The social network, in other words, derives rent by not paying me a wage for my productive labor on the front-end; and it derives rent on the back-end by gaining financial value on stock markets based on a potential future valuation (rather than actual production or profitability). How does this rent-seeking relate to space?

First, on a small scale, the mapping of X as a place of interest – and millions of other X’s across the globe – is the base/source for rent. X marks the spot where rent is rent from space. But secondly, the fact that any point on the globe may be marked as spot X opens onto a far vaster scale than just mentioned. We tend to think of our present as a historical era of “deterritorialization.” The ground has no natural value, because nature and culture are indistinct. Instead, the ground is merely a matrix for the production of “soft” architecture – which is not only the design of a buildings but also the design over the negative or “empty” space between buildings. If the old close-ended and two-dimensional cartography produced maps of the dirt, the new open-ended and four-dimensional cartography produces maps of the air – including sound waves and electromagnetic waves through the air.

But this is just an intensification of productive/exploitative forces rather than an alteration of them. To wit, the open-ended map is “open” because it presents every single point on the globe as a place. There is no space left, just place. Every point on the globe is available as a place for Google and its satellites in orbit to map. This elimination of space is entirely imagined, confabulated by finance capitalism, but that hardly matters. The new cartography confabulates a scarcity of space, because it employs our constant nano-labor to mark and re-mark places all over the globe.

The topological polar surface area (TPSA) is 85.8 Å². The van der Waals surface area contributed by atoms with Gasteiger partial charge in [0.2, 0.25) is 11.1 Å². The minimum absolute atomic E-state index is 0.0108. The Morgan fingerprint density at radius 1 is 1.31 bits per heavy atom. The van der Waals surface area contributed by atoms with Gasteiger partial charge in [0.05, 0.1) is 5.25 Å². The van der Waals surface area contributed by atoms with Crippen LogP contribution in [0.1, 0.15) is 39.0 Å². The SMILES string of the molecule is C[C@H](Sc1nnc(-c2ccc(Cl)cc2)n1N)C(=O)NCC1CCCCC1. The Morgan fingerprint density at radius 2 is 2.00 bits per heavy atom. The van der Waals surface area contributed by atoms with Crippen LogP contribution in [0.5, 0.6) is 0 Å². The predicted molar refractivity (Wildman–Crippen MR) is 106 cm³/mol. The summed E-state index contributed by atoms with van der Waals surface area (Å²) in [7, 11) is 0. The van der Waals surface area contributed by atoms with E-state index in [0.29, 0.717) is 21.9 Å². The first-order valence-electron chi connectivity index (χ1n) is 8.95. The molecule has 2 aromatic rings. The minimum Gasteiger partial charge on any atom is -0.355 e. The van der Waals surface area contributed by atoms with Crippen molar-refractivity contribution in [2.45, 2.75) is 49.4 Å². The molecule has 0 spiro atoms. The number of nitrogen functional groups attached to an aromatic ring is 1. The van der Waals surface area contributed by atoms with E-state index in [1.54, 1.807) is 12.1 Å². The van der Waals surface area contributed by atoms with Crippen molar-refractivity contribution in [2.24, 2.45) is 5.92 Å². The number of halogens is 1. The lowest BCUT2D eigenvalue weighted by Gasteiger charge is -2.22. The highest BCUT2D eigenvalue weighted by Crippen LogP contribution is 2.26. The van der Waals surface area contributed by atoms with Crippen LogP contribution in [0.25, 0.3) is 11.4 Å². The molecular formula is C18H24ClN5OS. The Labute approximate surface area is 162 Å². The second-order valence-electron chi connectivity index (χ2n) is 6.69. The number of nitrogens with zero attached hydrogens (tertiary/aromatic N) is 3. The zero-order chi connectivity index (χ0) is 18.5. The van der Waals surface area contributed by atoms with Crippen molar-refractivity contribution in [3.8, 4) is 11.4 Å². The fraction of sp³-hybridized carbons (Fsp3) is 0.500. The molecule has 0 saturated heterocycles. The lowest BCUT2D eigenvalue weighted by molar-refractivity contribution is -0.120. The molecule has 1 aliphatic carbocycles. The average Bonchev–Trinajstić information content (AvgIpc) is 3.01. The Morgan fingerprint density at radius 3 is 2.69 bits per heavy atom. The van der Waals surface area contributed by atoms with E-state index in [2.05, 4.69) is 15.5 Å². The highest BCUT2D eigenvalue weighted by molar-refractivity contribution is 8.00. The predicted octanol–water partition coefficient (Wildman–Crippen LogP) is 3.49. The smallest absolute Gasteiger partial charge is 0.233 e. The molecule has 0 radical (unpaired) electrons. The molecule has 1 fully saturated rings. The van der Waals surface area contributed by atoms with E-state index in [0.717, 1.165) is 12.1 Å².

This scarcity of space, however phantasmatic, has dire political-economic consequences. Indeed, Joseph Stiglitz’s recent work suggests that this scarcity is the primary cause of the unprecedented inequality of wealth worldwide we are now experiencing. Since space appears scarce, the value of land increases – for those who own it. Since land-values increase, they can be used as collateral for ever-expanding flows of credit which, rather than being channeled into capital investments are merely taken as rent, thus further increasing the value of land and financial shares. And this provides financial incentive for further, catastrophic rent-seeking in the form of, for instance, gaming the political system to encourage higher risk-taking on financial markets so as to increase the haul taken in as rent. As a simplified example, Congress deregulates derivatives so that new and riskier mortgage-backed securities can be created, the profits of which will only be minimally taxed by he government – all because the rentiers have armies of lobbyists at their behest.

Make no mistake about it: Nano-labor is a matter of space. And macro-exploitation is a matter of space. And the new cartography of social media?

Old wine, new skins!

One Comment

  1. Craig Epplin
    January 16, 2015

    Fantastic post, Justin, something to return to. “Maps of the air” is a really interesting concept, especially because these sorts of maps—of electromagnetic waves, for example—are illegible to people but not to machines. A significant quantity of the production of space today (like a significant quantity of communication in general) happens through actions that completely bypass human cognition.